China's CDC advises Chinese nationals to avoid unnecessary overseas travel during National Day holidays

Source: Global Times Published: 2020/9/22 19:43:41

A passenger scans an ID card at a train station in Xi'an, capital of Southwest China's Shaanxi Province, on Monday. The Xi'an subsidiary of China Railway launched e-tickets over the weekend to make travel more convenient. Photo: CNSphoto

As COVID-19 cases continue to surge globally, the Chinese Center for Disease Control and Prevention (CDC) called for Chinese people to avoid unnecessary outbound travel during the upcoming Mid-Autumn Festival and National Day holidays in newly-issued guidelines.

China is requiring all outbound travellers to undergo a 14-day isolation upon their arrival. Cross-border travelers may therefore be required to spend a total of 28 days in quarantine, if their destination also requires a 14-day isolation period, which will seriously impact their travel experience, the center said. 

The CDC also reminded people to be wary of contracting norovirus — a highly contagious intestinal disease that could be caused by food poisoning — during the upcoming holidays as gatherings and eating out become more common, urging people to pay attention to food hygiene, wash their hands frequently and avoid eating uncooked food.

People can arrange domestic travel as normal, however, as all cities on the Chinese mainland are low-risk areas for the coronavirus currently, the CDC said. It reminded travelers to prevent the possible spread of the coronavirus while traveling by abiding by the relevant epidemic control measures of destination cities.

It also recommended people avoid going to closed and crowded places, reduce their contact with large gatherings, be aware of social distancing, and wash their hands frequently.

Wearing a mask on transportation services like flights and trains is also recommended.

Moreover, people should take hand-washing disinfectants, disinfectant wipes, masks and other epidemic control supplies with them throughout their journeys.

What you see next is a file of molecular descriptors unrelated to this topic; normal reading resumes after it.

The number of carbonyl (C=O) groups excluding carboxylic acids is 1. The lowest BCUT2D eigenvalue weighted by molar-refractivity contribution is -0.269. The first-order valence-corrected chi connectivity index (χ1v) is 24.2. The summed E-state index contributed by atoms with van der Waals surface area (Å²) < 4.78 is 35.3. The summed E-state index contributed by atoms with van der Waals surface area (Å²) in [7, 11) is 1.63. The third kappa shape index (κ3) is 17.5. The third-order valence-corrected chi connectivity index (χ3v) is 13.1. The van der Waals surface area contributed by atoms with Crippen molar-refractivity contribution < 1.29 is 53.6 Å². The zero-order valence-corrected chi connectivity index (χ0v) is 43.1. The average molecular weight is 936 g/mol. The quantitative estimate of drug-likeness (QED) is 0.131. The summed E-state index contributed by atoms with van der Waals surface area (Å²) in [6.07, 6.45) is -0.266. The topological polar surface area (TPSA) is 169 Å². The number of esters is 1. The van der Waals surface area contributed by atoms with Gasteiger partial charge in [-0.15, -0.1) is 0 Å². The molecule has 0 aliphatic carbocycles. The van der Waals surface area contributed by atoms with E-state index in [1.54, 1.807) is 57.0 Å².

When travelers experience a fever or other disease-like symptoms that make them unsuitable for travel, they should go and see a doctor immediately and postpone or cancel their travel plans, the center said. 

After returning from travel, people should continue to monitor their personal health by themselves for the next 14 days, and seek medical advice if they feel unwell and inform their doctors of their relevant travel history.

Inbound travelers will be required to take nucleic acid tests both upon arrival at customs and during their 14-day isolation at designated places and home, the center said.

The Chinese mainland has not reported any local confirmed cases or asymptomatic infections since August 21, and has been a low-risk area since August 29. The pandemic overseas, however, is still ongoing.

The Americas still remain the most severely affected area in the world, despite the number of newly reported cases decreasing. The number of new cases reported every week is about half of the global number, the center said.

Southeast Asia has the fastest growth rate of the epidemic, and the number of newly reported cases each week will exceed that of the Americas, it said. 

The pandemic situation in Europe worsens again after a slight decline in May and June. Seasonal religious and cultural gatherings, wedding celebrations, and other social events have most likely caused the rise in the eastern Mediterranean region. 

Meanwhile, the western Pacific region has the lowest cumulative number of confirmed cases and deaths per million in the world, and its recent outbreak has been relatively stable. Africa has shown a downward trend since the end of July, it said.


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